Remembering the characters of Nani and Sai Pallavi in Shyam Singh Roy (2021) on the occasion of the film's first anniversary
At the beginning of the film, we see a motionless boat set aflame on the moving waters. In the blaze of what seems like a Norse-style funeral, lay two metallic brass anklet bells placed over a sheet of paper that has lines encompassing the transcendental love and longing of a woman for her love:
Marananiki atuvaipu nuvvu, ituvaipu nenu…
Ninu thaakina prathi chandra kiranam adigindi “Aa suryudu ekkadani?”
Ee nadi gnapakallo nuvvinka pravahisthune unnavani cheppanu
(You on the other side of death, Me on another…
Every ray of the moonlight that touched you, asked “Where is sunshine?”
I showed them the river waters and said there you are, flowing in it’s memories)
If one could feel what the man means to the woman in her words, then one can’t miss to discern what the woman is to the man in the unfolding of the title itself. His name, Shyam Singha Roy, emerges from the flames that engulf her anklet bells, indicating the spiritual significance of Rosie in his life.
Shyam Singha Roy (Nani) and Maitreyi (Sai Pallavi) are like two great works of a same novelist. They’re different on cover and character, but hold the same spirit. They come from different regions, hail from different family backgrounds, grow up in different societal setups, develop different personalities, have different perceptions of the world and hold different aspirations in life. The distinction in their characters can be subtly felt even before we’re taken into their story — in the clinical hypnosis episode, when the psychology professor asks him “Who is Rosie?”, a soothing nostalgic melody plays in the background as Shyam responds, “Amor Stree (My Wife)”, in his plangent voice, whereas a powerful score turns up when he utters his own name.
Fearless, free-spirited and humane, Shyam Singha Roy is born into a Bengali-Telugu bourgeoisie family in Kalikapur village of West Bengal. His progressive ideologies and rebellious demeanour make him seem like a revolutionary and a fighter, which he is, but his path is different. He believes in the power of words and he aspires to awaken people through his writings, reminiscing us of the ideals of literary geniuses like Sarat Chandra Chattopadhyay, Manik Bandopadhyay, Gurram Jashuva, and many more. He reads Tagore, watches Satyajit Ray, reflects the beliefs of Rammohan Roy, is surrounded by Karl Marx, and even gets a letter from Sri Sri when he becomes an influential writer and social reformer later in life.
A torch-bearer of freedom and feminism in the 1970s India, Shyam is not the one to stop or be stopped by anyone or anything. But he does come to a standstill when he encounters Maitreyi. It’s not her, it’s the people’s reverence towards her that freezes him. That’s where an atheist sees a Goddess in a woman swaying gracefully to the divine rendition of ‘Pranavalaya’. And for Maitreyi, that stage is the only place on earth for her to be free, and to be herself. So in a way, Shyam witnesses her true self at the first sight itself, but she is a different person off stage and has a life far from that of his’.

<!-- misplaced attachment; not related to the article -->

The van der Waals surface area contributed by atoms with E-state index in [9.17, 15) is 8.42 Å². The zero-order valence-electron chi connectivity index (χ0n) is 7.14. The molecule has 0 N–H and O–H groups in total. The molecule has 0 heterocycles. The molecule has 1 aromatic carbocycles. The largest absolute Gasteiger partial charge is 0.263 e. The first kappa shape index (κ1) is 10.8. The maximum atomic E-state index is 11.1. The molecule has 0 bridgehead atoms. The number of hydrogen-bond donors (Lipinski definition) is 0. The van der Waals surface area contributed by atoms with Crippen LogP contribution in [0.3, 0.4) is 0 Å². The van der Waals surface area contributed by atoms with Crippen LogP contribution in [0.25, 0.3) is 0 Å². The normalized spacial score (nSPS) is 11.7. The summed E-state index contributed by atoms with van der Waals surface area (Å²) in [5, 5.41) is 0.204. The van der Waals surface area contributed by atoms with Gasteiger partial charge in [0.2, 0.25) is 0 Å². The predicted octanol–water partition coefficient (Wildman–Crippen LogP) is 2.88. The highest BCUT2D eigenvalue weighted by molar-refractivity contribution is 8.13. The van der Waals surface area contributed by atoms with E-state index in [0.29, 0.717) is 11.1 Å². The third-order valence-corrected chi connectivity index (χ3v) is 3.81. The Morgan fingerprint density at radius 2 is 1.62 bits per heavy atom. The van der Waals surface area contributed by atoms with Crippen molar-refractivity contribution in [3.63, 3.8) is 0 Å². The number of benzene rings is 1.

Artistic, compassionate and innocent, Maitreyi leads the life of a devadasi, oppressed in the confinement of the temple walls and a wicked Mahant. She harbours dreams as well as the fears that stop her from realising those dreams. Sold off by her own parents for their survival, Maitreyi underestimates her own worth and endures a life less than what she desires or deserves. However, one thing that she doesn’t epitomise is being a damsel in distress. She is strong and capable, but just not aware how much. Shyam triggers that awareness in Maitreyi. He becomes that ray and rope of hope for her to break the shackles of enslavement and live a life of her choice. If Maitreyi wished to see the world outside, Shyam made her take the first step.
Shyam instils confidence in her by taking the names of the greats like MS Subbalakshmi and Tanjore Balasaraswati who hailed from the Devadasi tradition and still made it big in life, by making a choice. To do what one ‘wants’ to do. Shyam nowhere tries to become a knight in the shining armour for Rosie, but he tries enough to make her the knight of her own life and that’s why he’s different.
Most importantly, he sees her for who she really is and in fact rechristens her as ‘Rosie’, symbolising a rose which depicts beauty and happiness despite being surrounded by thorns.
Rosie makes a choice and, as promised, Shyam stands by her. He continues to. However, becoming a part of Rosie’s life doesn’t stop Shyam from going about his own. He moves to Calcutta along with Rosie and pursues his literary ambitions. Shyam’s power-filled writings soon make their way into the hands of people, in stores, trams, canteens, colleges and even offices. He soon becomes a force to reckon with, during which Rosie intervenes and reminds him of the very cause that he impelled her to fight for. She makes her thoughts heard through his voice and he finds a mission in her vision.
Even though they were destined to suffer a fate not of their choice, they still lived in spirit for each other and with each other. Like fire and water, sun and moon, ether and earth, canvas and colour, Shyam and Rosie are still complete in their independence, but they are incomplete without dependence. The symbolism of that incompleteness was beautifully depicted using Rosie’s anklet bells.
It wouldn’t be an understatement to say that Shyam and Rosie are like those unforgettable characters straight out of a Ray or Tagore’s poetic works. Last but not the least, if not for Nani and Sai Pallavi, who played Shyam and Rosie, you wouldn’t be reading this at all. For making us feel what it’s like to love and being loved, beyond the physical realm, these two characters deserve a place in the history of cinema.
Updated date: Monday, 27 Mar 2023 - 11:59 AM